In a recent statement by the Maryland Catholic Conference, the Catholic bishops of Maryland extolled the right of religious freedom ("U.S. Catholic bishops to meet in city this week," Nov. 14). I couldn't agree more.
Yet I find it puzzling that these dignitaries argue that making room for others to fully participate in society is viewed as hostility toward Catholicism.
The bishops' statement affirms that religious liberty "enables religious groups to provide a voice for the voiceless." But somehow, according to them, loving gay and lesbian couples should be prevented from entering into civil marriage.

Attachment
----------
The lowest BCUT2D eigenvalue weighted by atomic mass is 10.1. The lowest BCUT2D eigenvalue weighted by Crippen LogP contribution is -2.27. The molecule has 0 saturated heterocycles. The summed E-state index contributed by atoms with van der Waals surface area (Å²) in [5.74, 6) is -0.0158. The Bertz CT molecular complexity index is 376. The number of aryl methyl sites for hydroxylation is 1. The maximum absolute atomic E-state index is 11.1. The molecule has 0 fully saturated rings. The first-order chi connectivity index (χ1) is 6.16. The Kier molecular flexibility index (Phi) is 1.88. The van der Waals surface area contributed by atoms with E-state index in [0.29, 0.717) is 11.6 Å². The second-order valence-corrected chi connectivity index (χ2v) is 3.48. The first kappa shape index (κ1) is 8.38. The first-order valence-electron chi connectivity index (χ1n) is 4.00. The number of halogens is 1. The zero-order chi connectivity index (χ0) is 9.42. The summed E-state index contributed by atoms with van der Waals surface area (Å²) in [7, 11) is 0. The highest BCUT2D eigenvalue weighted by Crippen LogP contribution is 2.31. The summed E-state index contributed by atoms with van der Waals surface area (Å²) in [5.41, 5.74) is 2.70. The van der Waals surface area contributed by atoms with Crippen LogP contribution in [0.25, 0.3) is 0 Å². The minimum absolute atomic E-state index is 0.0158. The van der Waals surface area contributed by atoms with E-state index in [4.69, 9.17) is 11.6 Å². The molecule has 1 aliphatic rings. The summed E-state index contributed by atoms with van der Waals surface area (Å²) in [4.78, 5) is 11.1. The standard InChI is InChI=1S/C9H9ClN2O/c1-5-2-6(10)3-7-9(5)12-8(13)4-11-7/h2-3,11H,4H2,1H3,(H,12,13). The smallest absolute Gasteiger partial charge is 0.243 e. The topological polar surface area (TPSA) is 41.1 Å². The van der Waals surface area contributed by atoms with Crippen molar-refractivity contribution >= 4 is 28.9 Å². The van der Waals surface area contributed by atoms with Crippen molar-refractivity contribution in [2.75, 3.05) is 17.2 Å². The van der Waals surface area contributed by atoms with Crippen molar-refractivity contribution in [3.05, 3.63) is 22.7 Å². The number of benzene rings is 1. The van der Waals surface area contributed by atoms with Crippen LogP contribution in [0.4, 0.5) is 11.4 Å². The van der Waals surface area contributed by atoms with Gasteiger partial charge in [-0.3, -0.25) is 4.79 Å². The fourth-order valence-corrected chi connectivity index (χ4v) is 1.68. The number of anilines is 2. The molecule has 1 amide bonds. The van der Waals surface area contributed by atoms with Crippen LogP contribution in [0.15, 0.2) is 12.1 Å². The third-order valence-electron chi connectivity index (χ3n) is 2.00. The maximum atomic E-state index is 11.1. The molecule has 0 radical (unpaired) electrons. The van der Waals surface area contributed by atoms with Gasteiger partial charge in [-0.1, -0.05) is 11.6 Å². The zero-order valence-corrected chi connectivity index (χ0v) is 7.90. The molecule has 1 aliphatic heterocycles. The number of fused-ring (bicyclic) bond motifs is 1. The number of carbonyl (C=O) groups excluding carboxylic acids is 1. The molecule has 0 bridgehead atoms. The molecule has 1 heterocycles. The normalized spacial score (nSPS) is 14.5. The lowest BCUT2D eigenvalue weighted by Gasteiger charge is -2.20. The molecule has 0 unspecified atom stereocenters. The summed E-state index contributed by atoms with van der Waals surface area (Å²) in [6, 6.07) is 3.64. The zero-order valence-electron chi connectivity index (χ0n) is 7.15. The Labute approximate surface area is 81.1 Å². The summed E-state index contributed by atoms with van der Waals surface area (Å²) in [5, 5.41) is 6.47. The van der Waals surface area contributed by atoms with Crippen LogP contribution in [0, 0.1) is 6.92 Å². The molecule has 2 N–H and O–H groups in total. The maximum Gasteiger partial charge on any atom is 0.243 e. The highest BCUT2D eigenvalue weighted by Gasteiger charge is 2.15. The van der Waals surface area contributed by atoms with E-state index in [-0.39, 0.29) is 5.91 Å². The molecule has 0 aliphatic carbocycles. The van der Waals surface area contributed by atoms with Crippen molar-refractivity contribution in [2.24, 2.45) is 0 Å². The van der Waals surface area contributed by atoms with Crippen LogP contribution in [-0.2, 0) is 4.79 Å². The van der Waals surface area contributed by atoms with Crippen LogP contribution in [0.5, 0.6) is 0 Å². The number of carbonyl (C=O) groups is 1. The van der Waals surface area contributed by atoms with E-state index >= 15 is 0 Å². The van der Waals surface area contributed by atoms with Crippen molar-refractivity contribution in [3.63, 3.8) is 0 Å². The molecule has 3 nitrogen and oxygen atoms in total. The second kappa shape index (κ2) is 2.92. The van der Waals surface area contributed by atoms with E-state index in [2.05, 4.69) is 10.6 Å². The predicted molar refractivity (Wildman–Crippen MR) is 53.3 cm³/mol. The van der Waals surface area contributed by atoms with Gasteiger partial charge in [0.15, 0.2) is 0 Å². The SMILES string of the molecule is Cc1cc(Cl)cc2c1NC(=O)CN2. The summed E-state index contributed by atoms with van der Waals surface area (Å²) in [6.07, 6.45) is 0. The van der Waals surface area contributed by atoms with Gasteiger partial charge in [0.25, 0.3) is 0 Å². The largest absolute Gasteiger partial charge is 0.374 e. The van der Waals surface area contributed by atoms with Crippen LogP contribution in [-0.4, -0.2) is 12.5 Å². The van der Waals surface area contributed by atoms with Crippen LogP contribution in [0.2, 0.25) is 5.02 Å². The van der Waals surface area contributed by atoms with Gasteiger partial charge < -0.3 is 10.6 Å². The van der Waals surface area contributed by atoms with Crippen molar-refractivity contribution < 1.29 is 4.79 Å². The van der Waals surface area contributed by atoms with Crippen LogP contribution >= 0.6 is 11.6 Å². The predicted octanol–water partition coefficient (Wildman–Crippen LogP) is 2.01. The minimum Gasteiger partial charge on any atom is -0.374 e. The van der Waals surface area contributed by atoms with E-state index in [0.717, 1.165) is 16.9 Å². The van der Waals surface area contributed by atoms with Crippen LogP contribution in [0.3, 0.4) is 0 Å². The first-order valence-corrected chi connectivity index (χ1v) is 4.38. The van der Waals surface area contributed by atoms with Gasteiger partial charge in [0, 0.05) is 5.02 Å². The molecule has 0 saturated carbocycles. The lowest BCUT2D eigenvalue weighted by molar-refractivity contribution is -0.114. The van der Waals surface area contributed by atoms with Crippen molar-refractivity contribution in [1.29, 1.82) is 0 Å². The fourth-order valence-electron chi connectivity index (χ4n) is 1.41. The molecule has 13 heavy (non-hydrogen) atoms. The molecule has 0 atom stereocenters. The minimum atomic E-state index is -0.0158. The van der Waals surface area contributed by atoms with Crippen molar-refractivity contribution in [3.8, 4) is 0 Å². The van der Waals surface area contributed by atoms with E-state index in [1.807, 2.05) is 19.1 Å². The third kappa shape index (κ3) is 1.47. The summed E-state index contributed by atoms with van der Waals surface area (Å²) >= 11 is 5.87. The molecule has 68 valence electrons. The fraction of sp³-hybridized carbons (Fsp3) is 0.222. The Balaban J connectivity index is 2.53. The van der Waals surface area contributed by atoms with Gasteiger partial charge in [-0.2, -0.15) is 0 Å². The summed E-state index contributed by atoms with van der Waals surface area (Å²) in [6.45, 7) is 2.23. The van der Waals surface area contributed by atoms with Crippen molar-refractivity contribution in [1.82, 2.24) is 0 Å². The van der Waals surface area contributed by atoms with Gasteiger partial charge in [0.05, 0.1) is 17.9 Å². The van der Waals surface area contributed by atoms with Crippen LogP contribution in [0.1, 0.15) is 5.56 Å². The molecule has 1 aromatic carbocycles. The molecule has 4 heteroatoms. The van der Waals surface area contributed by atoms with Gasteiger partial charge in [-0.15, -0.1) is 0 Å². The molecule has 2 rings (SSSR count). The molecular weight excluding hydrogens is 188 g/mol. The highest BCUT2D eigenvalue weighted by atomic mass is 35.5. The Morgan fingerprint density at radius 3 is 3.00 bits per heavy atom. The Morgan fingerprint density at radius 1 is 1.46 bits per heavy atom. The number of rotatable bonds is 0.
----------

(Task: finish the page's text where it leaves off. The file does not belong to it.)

What's tricky about the exercise of religious freedom is that we must have a common faith in liberty and justice for all while navigating a diversity of religious opinions.
People can keep their sincerely held religious beliefs about marriage and freely gather and worship in their religious communities. But in the public square of a democratic republic, we converge as one people where no single religion can dictate the lives and livelihood of everyone else.
We need not fear the dignity of all. The Free State of Maryland will only thrive as love and justice abounds.
The writer is co-chair of Maryland Faith For Equality.